And no, this is not sustainable. Last year, Hunter Pence had the biggest positive difference in terms of strikeouts versus expected strikeouts based on contact, and he beat the regression by six percentage points. Only eight of the 141 qualified 2013 batters diverged (in either direction) more than five percent from their expected K%. Castellanos does have the profile of a guy who will strike out less than his contact rate would suggest — aggressive hitters who swing a lot get to fewer two strike counts than guys who work the count, so their swings and misses come more often in zero-strike or one-strike counts — but something is going to give.

Of the two metrics, contact rate stabilizes quicker than strikeout rate, which probably isn’t great news for the Tigers. If Castellanos keeps swinging and missing anywhere near as often as he has been, his strikeout rate is going to spike. An uptick in BABIP may very well offset the rise in strikeout rate, and this isn’t any kind of sign that Castellanos is about to stop being a productive hitter, but he is going to stop being this kind of productive hitter. You just can’t swing and miss as often as he has been and post better-than-average strikeout rates.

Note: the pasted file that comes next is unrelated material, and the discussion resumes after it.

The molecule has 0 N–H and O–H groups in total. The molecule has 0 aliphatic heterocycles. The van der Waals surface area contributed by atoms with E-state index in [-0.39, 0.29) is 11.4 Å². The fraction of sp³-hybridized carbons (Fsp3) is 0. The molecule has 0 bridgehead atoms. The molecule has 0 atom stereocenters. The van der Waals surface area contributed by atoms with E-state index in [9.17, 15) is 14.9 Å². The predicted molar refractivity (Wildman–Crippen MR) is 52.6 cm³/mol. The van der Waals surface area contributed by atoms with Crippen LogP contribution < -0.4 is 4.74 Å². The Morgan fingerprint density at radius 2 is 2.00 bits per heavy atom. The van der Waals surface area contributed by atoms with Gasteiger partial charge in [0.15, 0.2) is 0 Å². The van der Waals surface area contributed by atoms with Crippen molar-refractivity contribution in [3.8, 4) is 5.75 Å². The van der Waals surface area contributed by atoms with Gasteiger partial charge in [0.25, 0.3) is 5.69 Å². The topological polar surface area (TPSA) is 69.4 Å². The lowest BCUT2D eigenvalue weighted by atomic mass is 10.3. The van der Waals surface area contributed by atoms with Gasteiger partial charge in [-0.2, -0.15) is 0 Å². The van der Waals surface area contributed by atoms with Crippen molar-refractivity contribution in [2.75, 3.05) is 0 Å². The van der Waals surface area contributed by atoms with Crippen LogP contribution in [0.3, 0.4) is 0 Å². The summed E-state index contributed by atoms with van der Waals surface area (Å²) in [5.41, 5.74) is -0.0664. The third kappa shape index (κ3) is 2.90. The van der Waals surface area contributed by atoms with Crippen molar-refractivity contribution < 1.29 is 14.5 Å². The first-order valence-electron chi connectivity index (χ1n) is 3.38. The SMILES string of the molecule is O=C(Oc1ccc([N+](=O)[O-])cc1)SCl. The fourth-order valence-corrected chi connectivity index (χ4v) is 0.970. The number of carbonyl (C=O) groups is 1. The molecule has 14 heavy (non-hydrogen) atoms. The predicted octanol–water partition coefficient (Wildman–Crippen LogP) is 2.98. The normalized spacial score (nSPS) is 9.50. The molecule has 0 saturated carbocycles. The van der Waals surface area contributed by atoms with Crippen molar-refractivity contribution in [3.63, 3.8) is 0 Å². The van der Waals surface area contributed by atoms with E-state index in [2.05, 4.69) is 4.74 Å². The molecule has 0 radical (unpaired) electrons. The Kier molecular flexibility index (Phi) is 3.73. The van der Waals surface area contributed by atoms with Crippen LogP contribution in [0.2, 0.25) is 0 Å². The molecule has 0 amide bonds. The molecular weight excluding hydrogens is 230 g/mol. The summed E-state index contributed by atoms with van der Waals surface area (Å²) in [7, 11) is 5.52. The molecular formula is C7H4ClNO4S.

For reference, are are the top five and bottom five hitters in variance from expected strikeout rate for the start of the 2014 season.


Name PA Contact% xK% K% Difference
Nick Castellanos 59 67% 30% 15% 15%
Marcell Ozuna 89 69% 28% 18% 10%
Aramis Ramirez 90 78% 21% 11% 10%
Albert Pujols 97 82% 18% 8% 10%
Andrelton Simmons 78 88% 13% 4% 9%
—– —– —– —– —– —–
Ruben Tejada 67 83% 17% 25% -8%
Joe Mauer 96 82% 17% 26% -9%
Brett Gardner 77 84% 16% 25% -9%
Abraham Almonte 94 73% 25% 35% -10%
Garrett Jones 90 78% 21% 33% -12%

Count-working types like Mauer and Gardner will likely continue to post higher strikeout rates than their contact rates would suggest — at 8%, Gardner had the biggest difference of any hitter in 2013, so this isn’t new for him — and guys like Ramirez and Simmons will likely not regress all the way to their xK% because of how often they swing, but these ranges are going to come down. For hitters like Castellanos, the hope has to be the contact rate is the thing that regresses more than the strikeout rate, but something is going to have to give.